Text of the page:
Firefighters Are At Risk Of Prostate Cancer. Bill Ravenscraft is a prostate cancer survivor. He’s also the chief of Newport’s Fire/EMS Department.
When he learned a study out today from the University of Cincinnati shows that firefighter are at greater risk for prostate cancer and three other cancers, he called the findings interesting, but not surprising.
“I’ve seen it in so many of the firefighter I’ve known and worked with,” Ravenscraft said.
UC researchers analyzed data from 32 previously published studies and found that firefighters are from about 1.25 times to more than 2 times as likely as other workers to develop prostate cancer, testicular cancer and non-Hodgkin’s lymphoma.
Firefighters are more than twice as likely as other professionals to develop testicular cancer, researchers found.
Their findings also confirmed earlier studies that showed firefighters are more than 1.5 times more likely than other workers to develop multiple myeloma.
Firefighter Are More Likely To Develop Cancer
Firefighters are more likely to develop other cancers, although the increased risk is not as pronounced, data show.
The data, garnered from 110,000 firefighters, suggest firefighters’ protective equipment might not protect them from chronic, low-dose exposure to cancer-causing compounds, including benzene, diesel fumes, soot and chloroform, say James Lockey and Grace LeMasters, two of the three principal investigators on the study.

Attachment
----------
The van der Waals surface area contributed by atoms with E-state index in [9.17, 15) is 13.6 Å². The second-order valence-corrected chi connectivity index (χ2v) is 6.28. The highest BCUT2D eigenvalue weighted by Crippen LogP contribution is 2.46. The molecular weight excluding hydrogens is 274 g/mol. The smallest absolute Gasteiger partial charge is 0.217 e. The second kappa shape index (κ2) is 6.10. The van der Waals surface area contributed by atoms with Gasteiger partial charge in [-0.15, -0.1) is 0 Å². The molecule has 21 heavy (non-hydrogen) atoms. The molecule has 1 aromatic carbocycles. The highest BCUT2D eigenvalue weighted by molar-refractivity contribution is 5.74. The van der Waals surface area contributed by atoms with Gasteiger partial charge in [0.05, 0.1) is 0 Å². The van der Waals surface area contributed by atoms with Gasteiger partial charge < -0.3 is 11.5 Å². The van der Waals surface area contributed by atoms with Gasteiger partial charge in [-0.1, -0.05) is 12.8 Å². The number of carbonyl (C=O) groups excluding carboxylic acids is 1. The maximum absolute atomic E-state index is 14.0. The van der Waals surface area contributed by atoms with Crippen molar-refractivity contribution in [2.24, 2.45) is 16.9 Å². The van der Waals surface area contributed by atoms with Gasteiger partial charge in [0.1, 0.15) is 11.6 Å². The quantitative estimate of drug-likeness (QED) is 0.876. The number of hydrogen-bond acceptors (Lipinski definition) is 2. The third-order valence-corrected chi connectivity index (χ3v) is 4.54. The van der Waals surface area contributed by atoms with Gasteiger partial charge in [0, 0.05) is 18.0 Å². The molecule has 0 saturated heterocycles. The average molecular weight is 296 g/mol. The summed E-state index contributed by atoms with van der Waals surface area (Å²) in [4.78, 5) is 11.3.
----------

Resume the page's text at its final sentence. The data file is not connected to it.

“Firefighters have excellent equipment in relation to the acute hazards they’re facing, the high heat and carbon monoxide,” Lockey said.
When firefighters get away from the heat and flames and remove their hot, cumbersome equipment, there might be other risks that are less apparent, he and LeMasters said.
Besides the smoke and fumes firefighter breathe, soot and dust that accumulates on their skin is a concern, LeMasters said.
“Firefighter are in an inherently dangerous occupation on a daily basis,” she said. “As public servants, they need and deserve additional protective measures that will ensure they aren’t at increased cancer risk.”
Lockey is a pulmonologist. LeMasters is an epidemiologist.
Marc Monahan, president of Cincinnati Firefighters Local 48, said the study “definitely opened my eyes.”
Better technology means firefighters are safer than ever inside the fire, Monahan said, “but outside the fire, it’s something that will definitely have to be looked at.”
Monahan and Ravenscraft both said firefighters are exposed to more plastics and other chemicals than ever in carpeting, ceiling tiles, paint and other components in residential and structural fires.
“I doubt if they know what those chemicals can do,” Ravenscraft said.
Monitoring the quality of the air on the edge of fire scenes might provide some clues, Monahan said.
LeMasters and Lockey also suggested firefighters consider showering as soon as they get back to the firehouse to remove soot and dust that could be absorbed through the skin.
That could be difficult, said Ravenscraft. Firefighters are trained to clean off their equipment once they get back to base so everything is ready for the next run.